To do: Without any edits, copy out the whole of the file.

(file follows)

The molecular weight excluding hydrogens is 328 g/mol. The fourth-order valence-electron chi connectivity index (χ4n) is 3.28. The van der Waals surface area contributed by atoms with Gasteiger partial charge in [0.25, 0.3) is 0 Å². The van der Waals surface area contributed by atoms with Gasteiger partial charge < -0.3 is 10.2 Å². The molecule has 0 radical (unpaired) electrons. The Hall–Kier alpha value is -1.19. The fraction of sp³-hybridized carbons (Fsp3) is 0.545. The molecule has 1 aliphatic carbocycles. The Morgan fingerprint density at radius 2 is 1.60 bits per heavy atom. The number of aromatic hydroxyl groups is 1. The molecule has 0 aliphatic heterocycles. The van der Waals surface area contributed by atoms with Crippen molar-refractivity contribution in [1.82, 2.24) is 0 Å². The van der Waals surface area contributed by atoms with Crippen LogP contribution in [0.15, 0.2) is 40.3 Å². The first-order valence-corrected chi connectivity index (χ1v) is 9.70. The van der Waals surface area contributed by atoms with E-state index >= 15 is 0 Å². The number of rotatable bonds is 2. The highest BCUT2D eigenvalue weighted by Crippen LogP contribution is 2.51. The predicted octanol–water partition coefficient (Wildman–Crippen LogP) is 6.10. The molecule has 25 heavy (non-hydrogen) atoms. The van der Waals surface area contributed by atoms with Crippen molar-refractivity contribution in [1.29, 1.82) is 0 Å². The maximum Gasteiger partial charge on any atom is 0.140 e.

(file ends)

The molecular weight excluding hydrogens is 328 g/mol. The fourth-order valence-electron chi connectivity index (χ4n) is 3.28. The van der Waals surface area contributed by atoms with Gasteiger partial charge in [0.25, 0.3) is 0 Å². The van der Waals surface area contributed by atoms with Gasteiger partial charge < -0.3 is 10.2 Å². The molecule has 0 radical (unpaired) electrons. The Hall–Kier alpha value is -1.19. The fraction of sp³-hybridized carbons (Fsp3) is 0.545. The molecule has 1 aliphatic carbocycles. The Morgan fingerprint density at radius 2 is 1.60 bits per heavy atom. The number of aromatic hydroxyl groups is 1. The molecule has 0 aliphatic heterocycles. The van der Waals surface area contributed by atoms with Crippen molar-refractivity contribution in [1.82, 2.24) is 0 Å². The van der Waals surface area contributed by atoms with Crippen LogP contribution in [0.15, 0.2) is 40.3 Å². The first-order valence-corrected chi connectivity index (χ1v) is 9.70. The van der Waals surface area contributed by atoms with E-state index >= 15 is 0 Å². The number of rotatable bonds is 2. The highest BCUT2D eigenvalue weighted by Crippen LogP contribution is 2.51. The predicted octanol–water partition coefficient (Wildman–Crippen LogP) is 6.10. The molecule has 25 heavy (non-hydrogen) atoms. The van der Waals surface area contributed by atoms with Crippen molar-refractivity contribution in [1.29, 1.82) is 0 Å². The maximum Gasteiger partial charge on any atom is 0.140 e.